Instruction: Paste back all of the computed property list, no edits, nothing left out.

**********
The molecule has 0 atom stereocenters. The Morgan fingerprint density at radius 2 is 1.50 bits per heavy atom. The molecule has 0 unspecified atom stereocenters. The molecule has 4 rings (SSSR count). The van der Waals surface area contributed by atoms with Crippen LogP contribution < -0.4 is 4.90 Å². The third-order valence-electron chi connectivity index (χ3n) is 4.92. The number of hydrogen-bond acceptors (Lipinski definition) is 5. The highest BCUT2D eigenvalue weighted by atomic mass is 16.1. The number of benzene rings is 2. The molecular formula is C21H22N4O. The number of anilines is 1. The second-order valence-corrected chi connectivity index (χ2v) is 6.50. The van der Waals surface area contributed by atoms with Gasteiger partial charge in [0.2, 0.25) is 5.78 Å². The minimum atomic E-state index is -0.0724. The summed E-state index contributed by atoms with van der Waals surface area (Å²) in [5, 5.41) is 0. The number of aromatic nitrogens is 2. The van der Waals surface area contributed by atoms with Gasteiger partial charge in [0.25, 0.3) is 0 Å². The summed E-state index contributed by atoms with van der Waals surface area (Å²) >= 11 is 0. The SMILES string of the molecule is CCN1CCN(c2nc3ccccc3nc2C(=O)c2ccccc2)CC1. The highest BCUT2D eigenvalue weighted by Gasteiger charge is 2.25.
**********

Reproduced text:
The molecule has 0 atom stereocenters. The Morgan fingerprint density at radius 2 is 1.50 bits per heavy atom. The molecule has 0 unspecified atom stereocenters. The molecule has 4 rings (SSSR count). The van der Waals surface area contributed by atoms with Crippen LogP contribution < -0.4 is 4.90 Å². The third-order valence-electron chi connectivity index (χ3n) is 4.92. The number of hydrogen-bond acceptors (Lipinski definition) is 5. The highest BCUT2D eigenvalue weighted by atomic mass is 16.1. The number of benzene rings is 2. The molecular formula is C21H22N4O. The number of anilines is 1. The second-order valence-corrected chi connectivity index (χ2v) is 6.50. The van der Waals surface area contributed by atoms with Gasteiger partial charge in [0.2, 0.25) is 5.78 Å². The minimum atomic E-state index is -0.0724. The summed E-state index contributed by atoms with van der Waals surface area (Å²) in [5, 5.41) is 0. The number of aromatic nitrogens is 2. The van der Waals surface area contributed by atoms with Gasteiger partial charge in [0.25, 0.3) is 0 Å². The summed E-state index contributed by atoms with van der Waals surface area (Å²) >= 11 is 0. The SMILES string of the molecule is CCN1CCN(c2nc3ccccc3nc2C(=O)c2ccccc2)CC1. The highest BCUT2D eigenvalue weighted by Gasteiger charge is 2.25.